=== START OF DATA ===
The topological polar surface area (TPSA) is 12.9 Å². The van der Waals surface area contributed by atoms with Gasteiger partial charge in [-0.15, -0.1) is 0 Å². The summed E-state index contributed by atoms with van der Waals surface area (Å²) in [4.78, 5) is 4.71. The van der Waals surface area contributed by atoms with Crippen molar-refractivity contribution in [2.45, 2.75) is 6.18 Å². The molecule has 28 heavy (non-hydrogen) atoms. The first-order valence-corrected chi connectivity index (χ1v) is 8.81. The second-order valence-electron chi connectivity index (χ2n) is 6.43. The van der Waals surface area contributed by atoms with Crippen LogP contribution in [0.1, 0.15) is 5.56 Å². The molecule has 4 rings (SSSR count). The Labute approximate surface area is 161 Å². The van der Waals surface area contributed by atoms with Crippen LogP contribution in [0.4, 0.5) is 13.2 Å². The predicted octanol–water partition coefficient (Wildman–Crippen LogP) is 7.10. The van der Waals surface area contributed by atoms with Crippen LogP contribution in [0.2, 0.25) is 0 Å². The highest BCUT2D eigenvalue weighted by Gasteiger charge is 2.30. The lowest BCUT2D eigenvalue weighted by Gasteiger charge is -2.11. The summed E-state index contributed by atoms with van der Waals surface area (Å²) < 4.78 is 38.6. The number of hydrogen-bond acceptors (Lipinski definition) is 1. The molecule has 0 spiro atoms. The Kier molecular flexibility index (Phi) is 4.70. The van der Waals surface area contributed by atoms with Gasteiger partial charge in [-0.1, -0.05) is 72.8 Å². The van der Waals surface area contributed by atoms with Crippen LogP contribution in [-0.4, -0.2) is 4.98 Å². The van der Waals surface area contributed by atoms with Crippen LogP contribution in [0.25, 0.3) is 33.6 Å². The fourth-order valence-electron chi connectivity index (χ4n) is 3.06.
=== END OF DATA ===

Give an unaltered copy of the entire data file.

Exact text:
The topological polar surface area (TPSA) is 12.9 Å². The van der Waals surface area contributed by atoms with Gasteiger partial charge in [-0.15, -0.1) is 0 Å². The summed E-state index contributed by atoms with van der Waals surface area (Å²) in [4.78, 5) is 4.71. The van der Waals surface area contributed by atoms with Crippen molar-refractivity contribution in [2.45, 2.75) is 6.18 Å². The molecule has 28 heavy (non-hydrogen) atoms. The first-order valence-corrected chi connectivity index (χ1v) is 8.81. The second-order valence-electron chi connectivity index (χ2n) is 6.43. The van der Waals surface area contributed by atoms with Crippen LogP contribution in [0.1, 0.15) is 5.56 Å². The molecule has 4 rings (SSSR count). The Labute approximate surface area is 161 Å². The van der Waals surface area contributed by atoms with Crippen LogP contribution in [0.4, 0.5) is 13.2 Å². The predicted octanol–water partition coefficient (Wildman–Crippen LogP) is 7.10. The van der Waals surface area contributed by atoms with Crippen LogP contribution in [0.2, 0.25) is 0 Å². The highest BCUT2D eigenvalue weighted by Gasteiger charge is 2.30. The lowest BCUT2D eigenvalue weighted by Gasteiger charge is -2.11. The summed E-state index contributed by atoms with van der Waals surface area (Å²) < 4.78 is 38.6. The number of hydrogen-bond acceptors (Lipinski definition) is 1. The molecule has 0 spiro atoms. The Kier molecular flexibility index (Phi) is 4.70. The van der Waals surface area contributed by atoms with Gasteiger partial charge in [-0.1, -0.05) is 72.8 Å². The van der Waals surface area contributed by atoms with Crippen LogP contribution in [-0.4, -0.2) is 4.98 Å². The van der Waals surface area contributed by atoms with Crippen LogP contribution in [0.25, 0.3) is 33.6 Å². The fourth-order valence-electron chi connectivity index (χ4n) is 3.06.